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emulous

[em-yuh-luh s]
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adjective
  1. desirous of equaling or excelling; filled with emulation: boys emulous of their fathers.
  2. arising from or of the nature of emulation, as actions or attitudes.
  3. Obsolete. jealous; envious.
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Origin of emulous

1350–1400; Middle English < Latin aemulus vying with; see -ulous
Related formsem·u·lous·ly, adverbem·u·lous·ness, nounnon·em·u·lous, adjectivenon·em·u·lous·ly, adverbnon·em·u·lous·ness, nounun·em·u·lous, adjective
Dictionary.com Unabridged Based on the Random House Unabridged Dictionary, © Random House, Inc. 2018

Examples from the Web for emulous

Historical Examples

  • Just exactly same as Emulous Dodd wears when he's runnin' a funeral.

    Galusha the Magnificent

    Joseph C. Lincoln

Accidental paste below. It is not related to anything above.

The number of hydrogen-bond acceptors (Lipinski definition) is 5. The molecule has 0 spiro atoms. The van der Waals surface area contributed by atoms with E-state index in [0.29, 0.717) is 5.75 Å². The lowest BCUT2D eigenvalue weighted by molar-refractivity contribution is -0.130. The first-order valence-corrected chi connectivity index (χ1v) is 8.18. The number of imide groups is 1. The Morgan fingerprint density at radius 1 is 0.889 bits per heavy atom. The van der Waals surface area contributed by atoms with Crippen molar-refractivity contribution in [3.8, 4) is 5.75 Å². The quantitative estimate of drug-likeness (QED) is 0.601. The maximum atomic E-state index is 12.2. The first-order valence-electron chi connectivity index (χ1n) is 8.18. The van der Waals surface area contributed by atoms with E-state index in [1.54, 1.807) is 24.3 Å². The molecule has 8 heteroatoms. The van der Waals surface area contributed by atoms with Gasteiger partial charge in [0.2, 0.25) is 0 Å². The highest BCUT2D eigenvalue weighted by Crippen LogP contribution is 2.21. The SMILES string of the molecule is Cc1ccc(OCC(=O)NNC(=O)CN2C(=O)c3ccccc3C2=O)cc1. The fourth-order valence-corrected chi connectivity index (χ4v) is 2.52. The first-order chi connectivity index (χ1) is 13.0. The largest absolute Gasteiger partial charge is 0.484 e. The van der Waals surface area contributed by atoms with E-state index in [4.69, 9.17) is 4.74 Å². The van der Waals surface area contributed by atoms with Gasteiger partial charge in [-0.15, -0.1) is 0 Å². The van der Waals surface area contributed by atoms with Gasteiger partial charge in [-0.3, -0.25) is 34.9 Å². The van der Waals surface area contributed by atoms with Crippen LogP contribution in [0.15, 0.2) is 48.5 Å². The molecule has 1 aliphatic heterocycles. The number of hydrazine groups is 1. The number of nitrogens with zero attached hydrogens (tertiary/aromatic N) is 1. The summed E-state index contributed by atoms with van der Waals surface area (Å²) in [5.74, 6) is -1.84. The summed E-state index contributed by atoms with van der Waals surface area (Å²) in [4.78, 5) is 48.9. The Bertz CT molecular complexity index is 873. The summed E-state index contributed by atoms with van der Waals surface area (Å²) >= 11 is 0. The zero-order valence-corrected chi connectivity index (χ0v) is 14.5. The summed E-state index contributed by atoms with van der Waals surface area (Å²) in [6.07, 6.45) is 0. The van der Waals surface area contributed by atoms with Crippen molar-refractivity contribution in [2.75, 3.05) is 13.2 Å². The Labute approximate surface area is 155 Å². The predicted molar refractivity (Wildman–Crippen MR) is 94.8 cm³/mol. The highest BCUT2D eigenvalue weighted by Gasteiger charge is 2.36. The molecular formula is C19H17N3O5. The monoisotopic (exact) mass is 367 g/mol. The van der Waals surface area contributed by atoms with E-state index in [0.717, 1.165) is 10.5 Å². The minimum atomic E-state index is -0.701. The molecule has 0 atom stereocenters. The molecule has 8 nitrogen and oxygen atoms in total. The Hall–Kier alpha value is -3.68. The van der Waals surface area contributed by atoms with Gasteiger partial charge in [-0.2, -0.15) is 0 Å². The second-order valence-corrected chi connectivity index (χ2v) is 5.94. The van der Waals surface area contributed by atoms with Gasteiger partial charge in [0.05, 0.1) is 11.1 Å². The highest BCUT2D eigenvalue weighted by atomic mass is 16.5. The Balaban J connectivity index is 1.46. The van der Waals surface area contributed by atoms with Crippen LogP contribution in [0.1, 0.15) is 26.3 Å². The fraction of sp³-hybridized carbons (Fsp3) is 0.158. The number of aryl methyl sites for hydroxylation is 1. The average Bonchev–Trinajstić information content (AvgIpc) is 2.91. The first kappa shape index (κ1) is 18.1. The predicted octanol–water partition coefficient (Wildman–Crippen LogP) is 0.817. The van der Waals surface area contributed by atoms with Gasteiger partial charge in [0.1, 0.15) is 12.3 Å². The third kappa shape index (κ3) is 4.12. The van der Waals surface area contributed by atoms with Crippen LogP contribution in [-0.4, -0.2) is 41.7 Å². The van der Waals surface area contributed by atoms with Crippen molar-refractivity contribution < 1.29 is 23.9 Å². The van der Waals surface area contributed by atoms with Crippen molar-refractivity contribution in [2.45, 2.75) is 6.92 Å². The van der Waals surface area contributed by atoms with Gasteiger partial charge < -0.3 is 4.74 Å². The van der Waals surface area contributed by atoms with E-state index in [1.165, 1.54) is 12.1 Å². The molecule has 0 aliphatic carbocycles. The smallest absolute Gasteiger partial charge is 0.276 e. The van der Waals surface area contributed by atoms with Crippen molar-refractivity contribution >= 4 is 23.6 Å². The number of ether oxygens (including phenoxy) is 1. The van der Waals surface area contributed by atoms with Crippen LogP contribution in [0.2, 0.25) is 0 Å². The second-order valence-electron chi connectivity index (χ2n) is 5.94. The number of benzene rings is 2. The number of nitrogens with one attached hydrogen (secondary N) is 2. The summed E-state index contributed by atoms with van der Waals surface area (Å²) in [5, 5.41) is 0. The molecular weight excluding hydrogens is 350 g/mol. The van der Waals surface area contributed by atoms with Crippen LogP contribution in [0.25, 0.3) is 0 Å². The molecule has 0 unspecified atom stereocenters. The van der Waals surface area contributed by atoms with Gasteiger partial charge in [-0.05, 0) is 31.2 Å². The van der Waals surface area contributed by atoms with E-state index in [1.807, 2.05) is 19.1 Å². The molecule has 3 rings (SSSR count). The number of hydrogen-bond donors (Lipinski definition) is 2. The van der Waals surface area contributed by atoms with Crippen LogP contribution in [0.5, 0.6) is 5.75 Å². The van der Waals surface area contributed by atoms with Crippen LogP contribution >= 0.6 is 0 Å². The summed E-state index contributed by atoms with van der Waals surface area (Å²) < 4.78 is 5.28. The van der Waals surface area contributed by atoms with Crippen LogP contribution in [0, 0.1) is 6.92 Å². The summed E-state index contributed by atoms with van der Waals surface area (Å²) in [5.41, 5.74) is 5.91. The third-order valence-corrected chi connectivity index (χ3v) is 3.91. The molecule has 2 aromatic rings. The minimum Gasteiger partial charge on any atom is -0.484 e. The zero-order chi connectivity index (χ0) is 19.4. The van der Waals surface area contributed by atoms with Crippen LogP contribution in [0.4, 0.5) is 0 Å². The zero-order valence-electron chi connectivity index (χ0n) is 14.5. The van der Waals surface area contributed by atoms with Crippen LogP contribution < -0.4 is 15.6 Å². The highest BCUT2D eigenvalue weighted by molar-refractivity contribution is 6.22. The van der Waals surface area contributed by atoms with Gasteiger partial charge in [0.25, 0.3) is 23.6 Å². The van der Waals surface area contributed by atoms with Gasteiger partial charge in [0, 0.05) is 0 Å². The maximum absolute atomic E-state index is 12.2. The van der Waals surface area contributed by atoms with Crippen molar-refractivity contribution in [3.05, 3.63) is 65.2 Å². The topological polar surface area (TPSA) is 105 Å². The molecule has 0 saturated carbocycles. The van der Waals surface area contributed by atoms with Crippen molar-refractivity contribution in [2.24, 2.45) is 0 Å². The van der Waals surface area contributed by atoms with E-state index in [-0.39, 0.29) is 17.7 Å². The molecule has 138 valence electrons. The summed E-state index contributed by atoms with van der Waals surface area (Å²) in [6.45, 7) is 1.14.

• I'm awful glad you didn't tell Emulous you was the minister.

    Keziah Coffin

    Joseph C. Lincoln

  • If you rode twelve mile with Emulous, you must have had an earache for the last six.

    Keziah Coffin

    Joseph C. Lincoln

  • Emulous of the name of Brutus, I am above the titles of a Tarquin!

    Rienzi

    Edward Bulwer Lytton

  • In the general, Sir, they were very outragious and emulous in Mischief.


British Dictionary definitions for emulous

emulous

adjective
  1. desiring or aiming to equal or surpass another; competitive
  2. characterized by or arising from emulation or imitation
  3. archaic envious or jealous
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Derived Formsemulously, adverbemulousness, noun

Word Origin

C14: from Latin aemulus rivalling; see emulate
Collins English Dictionary - Complete & Unabridged 2012 Digital Edition © William Collins Sons & Co. Ltd. 1979, 1986 © HarperCollins Publishers 1998, 2000, 2003, 2005, 2006, 2007, 2009, 2012

Word Origin and History for emulous

adj.

late 14c., from Latin aemulus, from aemulari (see emulation). Related: Emulously.

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Online Etymology Dictionary, © 2010 Douglas Harper